Political Prisoners 24
An Iranian nuclear scientist detained since 2010 has been executed, his family has told the BBC. Shahram Amiri’s mother said the body of her son had been returned to their hometown with rope marks around his neck, showing that he had been hanged. Mr Amiri, who was born in 1977, went missing after taking a pilgrimage to Mecca in 2009. He surfaced in the US a year later saying he had been kidnapped and put under “intense psychological pressure to reveal sensitive information” by the CIA.
Ayoub Asadi, a Kurdish political prisoner, is reportedly on the 20th day of hunger strike in Kashmar Prison (in the Razavi Khorasan province, northeastern Iran) in protest to the violation of his basic rights.
In the women s ward of Evin prison where many prisoners are mothers, the authorities still do not provide phone calls for prisoners, prison visits are limited and there are many environmental problems in this place. This report gives a general overview of the conditions and the names of 25 women political prisoners.
The imprisoned political journalist Issa Saharkhiz has resumed his hunger strike after being placed in solitary confinement on February 21, 2016 despite having lost an alarming amount of weight. He has also not been allowed to meet with his lawyer, according to his son.
The 80-year-old father of an Iranian-American detained in Iran since last fall has himself been arrested in Tehran, his family said on Wednesday. Baquer Namazi, a former United Nations Children s Fund official and the father of Siamak Namazi, was taken into custody on Monday, his wife, Effie Namazi, announced in a Facebook post. Ms. Namazi said she believed her husband, also an American citizen, had been taken to Tehran s infamous Evin Prison, where their son has been in custody since October.
With three Americans long held in Iran flying to Europe on Sunday, President Obama urged young Iranians to ‘pursue a new path’ with the West as he imposed modest new sanctions on the country for banned missile tests. Mr. Obama also announced the resolution of another argument between Tehran and Washington that dates to the Iranian revolution, this one over $400 million in payments for military equipment that the United States sold to the shah of Iran and never delivered when he was overthrown. The Iranians got their money back, with $1.3 billion in interest that had accumulated over 37 years.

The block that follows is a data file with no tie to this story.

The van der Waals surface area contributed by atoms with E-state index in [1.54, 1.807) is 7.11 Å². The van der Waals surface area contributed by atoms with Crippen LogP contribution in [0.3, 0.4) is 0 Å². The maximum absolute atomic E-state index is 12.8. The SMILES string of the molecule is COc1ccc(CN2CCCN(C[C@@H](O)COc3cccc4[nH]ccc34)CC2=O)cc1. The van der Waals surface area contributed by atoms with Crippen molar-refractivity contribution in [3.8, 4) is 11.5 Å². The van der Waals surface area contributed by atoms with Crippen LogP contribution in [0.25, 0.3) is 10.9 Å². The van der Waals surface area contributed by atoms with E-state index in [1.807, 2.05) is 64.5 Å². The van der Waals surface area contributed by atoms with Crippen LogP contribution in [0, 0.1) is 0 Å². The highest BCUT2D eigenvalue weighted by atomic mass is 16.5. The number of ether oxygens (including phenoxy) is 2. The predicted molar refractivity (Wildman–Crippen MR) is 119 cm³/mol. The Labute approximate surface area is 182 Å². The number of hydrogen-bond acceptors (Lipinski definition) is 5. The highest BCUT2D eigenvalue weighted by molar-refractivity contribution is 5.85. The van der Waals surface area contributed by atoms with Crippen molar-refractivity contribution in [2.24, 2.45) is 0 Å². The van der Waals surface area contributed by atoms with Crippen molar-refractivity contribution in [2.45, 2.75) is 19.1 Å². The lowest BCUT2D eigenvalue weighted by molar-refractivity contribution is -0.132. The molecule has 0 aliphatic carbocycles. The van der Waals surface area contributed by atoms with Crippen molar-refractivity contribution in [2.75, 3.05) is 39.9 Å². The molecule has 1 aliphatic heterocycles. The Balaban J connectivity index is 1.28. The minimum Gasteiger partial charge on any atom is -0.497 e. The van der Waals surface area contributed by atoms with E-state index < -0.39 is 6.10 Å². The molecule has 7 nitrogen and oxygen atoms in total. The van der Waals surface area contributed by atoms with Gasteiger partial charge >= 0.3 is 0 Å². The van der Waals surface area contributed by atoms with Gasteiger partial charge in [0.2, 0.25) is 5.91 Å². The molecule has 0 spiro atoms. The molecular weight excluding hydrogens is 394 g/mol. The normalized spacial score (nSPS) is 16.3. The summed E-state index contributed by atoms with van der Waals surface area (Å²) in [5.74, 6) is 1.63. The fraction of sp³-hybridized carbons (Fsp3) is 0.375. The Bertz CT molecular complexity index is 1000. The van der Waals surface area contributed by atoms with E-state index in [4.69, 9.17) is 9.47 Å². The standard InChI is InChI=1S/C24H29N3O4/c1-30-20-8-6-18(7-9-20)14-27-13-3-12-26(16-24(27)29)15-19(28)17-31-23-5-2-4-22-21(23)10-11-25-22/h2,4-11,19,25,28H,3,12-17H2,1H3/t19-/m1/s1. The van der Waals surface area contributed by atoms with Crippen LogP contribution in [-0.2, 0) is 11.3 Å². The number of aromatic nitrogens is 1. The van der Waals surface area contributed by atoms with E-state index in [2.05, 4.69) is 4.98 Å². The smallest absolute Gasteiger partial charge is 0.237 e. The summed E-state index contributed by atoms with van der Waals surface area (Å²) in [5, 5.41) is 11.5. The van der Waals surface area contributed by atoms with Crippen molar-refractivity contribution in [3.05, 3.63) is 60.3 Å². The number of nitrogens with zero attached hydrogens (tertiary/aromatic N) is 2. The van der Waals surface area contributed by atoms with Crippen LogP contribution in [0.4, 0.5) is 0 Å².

“It is only when a mosquito lands on your testicles that you realize there is always a way to solve problems without using violence.” Siamak Namazi sent me an Internet meme with this quote only a few weeks ago. It was his clever way of responding to the heated discussions I was having on social media in his defense. The Daily Beast had just published an article attacking Siamak and his family, via a pseudonym, as Siamak was being interrogated in Iran. The article falsely claims that the Namazi family stood to gain millions of dollars from the P5+1 Iran Deal and they were promoting the deal through “the Iran Lobby,” the National Iranian American Council (NIAC).
An Iranian court has sentenced Washington Post reporter Jason Rezaian to a prison term, the state news agency said on Sunday, quoting the judiciary spokesman in a case that is a sensitive issue in contentious U.S.-Iranian relations. The length of the prison term was not specified. “Serving a jail term is in Jason Rezaian’s sentence but I cannot give details,” judiciary spokesman Gholamhossein Mohseni Ejei told a weekly news conference in Tehran, according to IRNA.
Shahram Ahmadi has been sentenced to death in Iran due to his activism as a Sunni Muslim and a Kurd. Members of ethnic or religious minorities in Iran who engage in criticism of the government are singled out by authorities for particularly harsh treatment, and there is a well-documented history of the Judiciary disproportionately meting out capital punishment to minority activists.
Iran’s president publicly criticized its hard-line media on Sunday, hinting that some outlets are connected to the security forces responsible for a wave of recent arrests in the country aimed at crippling Western influence. President Hassan Rouhani, in a speech broadcast live, accused some outlets of acting as “undercover police” and said that they even tell their audience who is going to be arrested tomorrow.” Since Ayatollah Khamenei’s speeches began, five activists and journalists have been arrested, with a member of the intelligence unit of the Revolutionary Guards Corps explaining on state television that they are accused of being pens for hire and that they had been working – some unwittingly – for the Central Intelligence Agency.